Referring now to FIGS. 3B and 3C, an outer layer of flexible material 22 is physically supported by the frame 18. An inner layer of flexible material 24 is attached to the outer layer 22 along a bottom portion 26 of the supporting frame 18. Preferably the outer and inner layers 22 and 24 are removably secured to each other along the bottom portion 26 of the supporting frame. In the illustrated embodiment, a zipper 27 removably secures the outer and inner layers 22, 24 together. An overlying flap of material (not shown) may hide the zipper 27 from view. It is preferred that the zipper 27 or other means for removably securing the inner and outer layers together be designed to keep the ingress of air therethrough at a low level.

A fan (not shown), or other source of vacuum, is preferably located near the upper portion 30 of the frame 18, and is configured to evacuate air from between the outer and inner layers of flexible material 22 and 24. When the fan is activated, a vacuum is created between the outer and inner layers 22 and 24 thereby causing the inner layer 24 to be pulled taut and held into place against the annular base 19 of the supporting frame 18 to provide a smooth, continuous projection surface 25, as illustrated in FIG. 3B. When a vacuum is created between the outer and inner layers of flexible material 22 and 24, the supporting frame 18 prevents the outer layer 22 from contacting the inner layer to assure no physical obstruction to the shaping of the screen.

As illustrated in FIG. 3C, which is a cut-away view of the hemispherical screen illustrated in FIG. 3B, the frame 18 keeps the outer and inner fabric layers 22, 24 separated from each other. Air is evacuated from between the outer and inner layers through an aperture 28 in the outer layer 22. However, air may be evacuated from between the outer and inner layers 22 and 24 via one or more apertures at various locations in the outer layer.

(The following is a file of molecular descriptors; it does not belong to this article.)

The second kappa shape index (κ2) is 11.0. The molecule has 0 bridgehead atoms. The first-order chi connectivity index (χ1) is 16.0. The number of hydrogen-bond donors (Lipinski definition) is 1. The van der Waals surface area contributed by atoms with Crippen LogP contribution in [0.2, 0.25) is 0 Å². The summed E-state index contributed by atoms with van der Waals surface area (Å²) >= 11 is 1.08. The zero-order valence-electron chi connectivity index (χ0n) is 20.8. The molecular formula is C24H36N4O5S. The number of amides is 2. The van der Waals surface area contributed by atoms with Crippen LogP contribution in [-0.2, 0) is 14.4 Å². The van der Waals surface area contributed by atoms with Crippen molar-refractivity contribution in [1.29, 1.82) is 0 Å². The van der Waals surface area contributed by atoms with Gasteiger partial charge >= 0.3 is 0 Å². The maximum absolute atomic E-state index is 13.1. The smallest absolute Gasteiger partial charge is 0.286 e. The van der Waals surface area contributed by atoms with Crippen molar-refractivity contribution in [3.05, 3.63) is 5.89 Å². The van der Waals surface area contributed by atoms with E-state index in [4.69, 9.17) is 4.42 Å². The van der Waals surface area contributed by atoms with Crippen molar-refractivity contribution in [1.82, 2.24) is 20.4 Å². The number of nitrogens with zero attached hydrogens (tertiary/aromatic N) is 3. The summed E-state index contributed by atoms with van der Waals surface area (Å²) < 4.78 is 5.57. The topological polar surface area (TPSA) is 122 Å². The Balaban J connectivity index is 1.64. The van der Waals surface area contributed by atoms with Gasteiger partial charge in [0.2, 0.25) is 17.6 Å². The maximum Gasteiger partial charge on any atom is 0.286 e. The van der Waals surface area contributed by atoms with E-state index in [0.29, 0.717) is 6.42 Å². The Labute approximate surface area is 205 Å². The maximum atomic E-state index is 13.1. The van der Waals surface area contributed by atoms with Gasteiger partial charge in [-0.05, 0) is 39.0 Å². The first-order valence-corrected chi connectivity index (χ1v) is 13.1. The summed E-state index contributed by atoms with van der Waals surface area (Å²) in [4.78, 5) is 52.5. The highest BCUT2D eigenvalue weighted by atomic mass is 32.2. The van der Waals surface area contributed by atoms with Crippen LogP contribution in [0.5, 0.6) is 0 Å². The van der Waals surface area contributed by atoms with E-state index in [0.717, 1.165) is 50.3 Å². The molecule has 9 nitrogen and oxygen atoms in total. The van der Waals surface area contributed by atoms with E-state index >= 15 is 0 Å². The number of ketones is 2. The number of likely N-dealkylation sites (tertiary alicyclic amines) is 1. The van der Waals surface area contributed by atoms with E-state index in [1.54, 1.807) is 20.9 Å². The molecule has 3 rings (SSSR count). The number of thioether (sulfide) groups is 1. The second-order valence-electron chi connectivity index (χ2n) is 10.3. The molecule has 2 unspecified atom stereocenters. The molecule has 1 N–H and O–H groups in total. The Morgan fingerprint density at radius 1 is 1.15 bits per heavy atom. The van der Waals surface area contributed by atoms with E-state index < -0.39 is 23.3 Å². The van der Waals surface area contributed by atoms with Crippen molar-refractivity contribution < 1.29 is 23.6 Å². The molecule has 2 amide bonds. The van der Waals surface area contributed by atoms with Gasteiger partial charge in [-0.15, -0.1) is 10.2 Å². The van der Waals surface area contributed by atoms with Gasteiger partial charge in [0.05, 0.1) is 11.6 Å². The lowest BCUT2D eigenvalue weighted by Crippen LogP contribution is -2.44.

Preferably, the flexible material used to form the outer and inner layers 22 and 24 is a fabric that is substantially impervious to air. However, any type of material can be used if the leakage or flow of air though the outer and inner layers 22 and 24, or though the location where they are attached, is at a rate less than can be drawn out by the fan 28. The connection of the outer and inner layers 22 and 24 preferably provides a substantially airtight seal to facilitate creating a vacuum between the respective layers. The outer and inner layers 22 and 24 are preferably formed from a semi-translucent fabric, such as nylon. A preferred fabric color is a flat white with an optical coating or surface treatment which allows for a gain approaching 1

Referring now to FIG. 4, the inner layer 24 is illustrated in greater detail. The inner layer 24 has a hemispherical shape formed from a plurality of fabric sections or panels 30, each panel having arcuate peripheral edge portions. The use of multiple panels with arcuate edge portions allows the inner layer 24 to be pulled taut into a concave shape without wrinkles that might otherwise result if a single piece of material was used. In addition, the use of multiple panels of fabric with limited deformation capabilities (i.e., the fabric does not stretch much in either direction of the weave) provides the ability to have a single speed, unmonitored fan for providing vacuum.